By Sarah Bannon
When I was asked to write this column, I had no idea where to start. Mental health is a topic of
conversation that I am so passionate about, so I thought it would be easy. Turns out – it wasn’t.
My story with mental health was something I was willing to share; however, summarizing it into an 800-word story seemed impossible. I wanted to inspire others to be an active voice in the community, stand up for themselves, and advocate for mental health everywhere. I wanted to minimize the stigma, and talk about uncomfortable conversations we ignore.
According to the American Foundation of Suicide Prevention, Suicide is the 10th leading cause of death in the United States. In 2019, 47,511 Americans died of suicide. Nonetheless, those numbers have skyrocketed in the past two years due to the financial crisis and a global pandemic.
These numbers scare me.
Losing someone scares me.
As the young adults in our generation, we have the potential and ability to change lives and help others going through unimaginable times. I want to make a difference, and this is what I have learned.
I believe my future career as an occupational therapist embodies the true Springfield College philosophy; educating the whole person in spirit, mind, and body for leadership and service to others. This is something that I believe is absolutely pivotal to a healthy and happy lifestyle. As I go through my first year of graduate school and read literature from theorists and scholars from long ago, I realized this philosophy is not a foreign one – but one that is critical to teach.
As I think back to the year 2020, I can remember losing myself in all three components of this philosophy. I lost myself spiritually; I had no drive or ambition. I stopped listening to music – something I did everyday. I stopped writing and felt careless as I dragged myself through each day. I lost every ounce of creativity that I had.
My body felt weak and I stopped caring about staying physically fit because I just couldn’t anymore.
As I drifted further and further away, I became more frustrated with myself. I didn’t have the answers, and sometimes you just don’t. But I really had no idea what I was doing, or what I wanted. I felt like a puppet, going through the motions and further into a terrible episode of depression. I had a lot on the line and I didn’t know which path I wanted to take in terms of my educational career. I was lost.
The journey came full circle when I finally recovered and made a speech at my final NSO Circle of Support session with all of the incoming students this fall. I spoke out about my entire experience, depression, anxiety, psychiatric care and I felt liberated from everything that I had gone through the year before.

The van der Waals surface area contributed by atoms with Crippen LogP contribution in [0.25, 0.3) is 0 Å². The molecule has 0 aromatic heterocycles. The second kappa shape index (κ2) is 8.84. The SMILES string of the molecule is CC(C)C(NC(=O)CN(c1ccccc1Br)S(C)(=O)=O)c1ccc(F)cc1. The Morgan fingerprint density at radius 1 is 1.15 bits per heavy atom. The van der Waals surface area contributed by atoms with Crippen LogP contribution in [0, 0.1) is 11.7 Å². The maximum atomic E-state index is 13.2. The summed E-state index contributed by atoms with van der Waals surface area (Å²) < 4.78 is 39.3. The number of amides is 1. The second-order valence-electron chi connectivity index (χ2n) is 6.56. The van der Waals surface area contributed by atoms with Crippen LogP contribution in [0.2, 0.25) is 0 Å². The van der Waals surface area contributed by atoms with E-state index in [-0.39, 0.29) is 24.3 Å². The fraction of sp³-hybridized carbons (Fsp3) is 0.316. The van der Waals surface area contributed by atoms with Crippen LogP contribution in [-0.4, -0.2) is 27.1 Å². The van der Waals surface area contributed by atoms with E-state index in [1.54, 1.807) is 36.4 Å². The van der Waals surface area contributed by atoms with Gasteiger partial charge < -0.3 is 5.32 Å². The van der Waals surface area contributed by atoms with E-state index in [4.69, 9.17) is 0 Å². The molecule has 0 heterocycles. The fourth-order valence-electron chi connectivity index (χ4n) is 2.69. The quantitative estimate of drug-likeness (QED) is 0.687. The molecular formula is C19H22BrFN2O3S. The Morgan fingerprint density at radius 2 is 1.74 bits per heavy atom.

The best part about the experience was the many people who came up to me and asked for advice or expressed they appreciated the speech. That moment is one that I’ll hold close forever, and look to if I ever feel like I’m at rock bottom again.
I was told by a psychologist once that it’s “experiences” that change the brain. Experiences that give us confidence, and that rewire our negative, intrusive thoughts. She said there is no magic fix, and I knew that. But the word “experience” is what truly stood out to me. I pondered on the conversation, and believed it to be such a true reflection.
Life is all about experience. So many tiny moments that make up memories that make up a year and then soon a decade. These moments go by fast, and change us for the worse and for the better, but it is up to you to create how you see those moments.
Perspective and responsibility are two internal challenges I have been working on this year. Responsibility for my actions, my happiness, and recognizing the control I have and don’t have over the world. Perspective, because there are so many facets to each situation and experience. We can look at things from so many different perspectives; this has helped me to step back this year. I’ve been realizing the responsibilities I have for myself, and looking at the world from a different angle.
I challenge myself and everyone around me to dig deep and offer two internal challenges for the following year. They can be as small as making your bed each day or reaching out for help when you seriously need it. Maybe even confiding in someone you trust. A challenge to teach others about the spirit, mind, and body philosophy – something we should all follow – to speak out about your mental health journey, or even just recognizing your responsibility to be kind and gentle with yourself.
We only have so many moments on this journey, but we have the power to create an abundance of growth, lessons, and memories along the way.
Photo Courtesy Sarah Bannon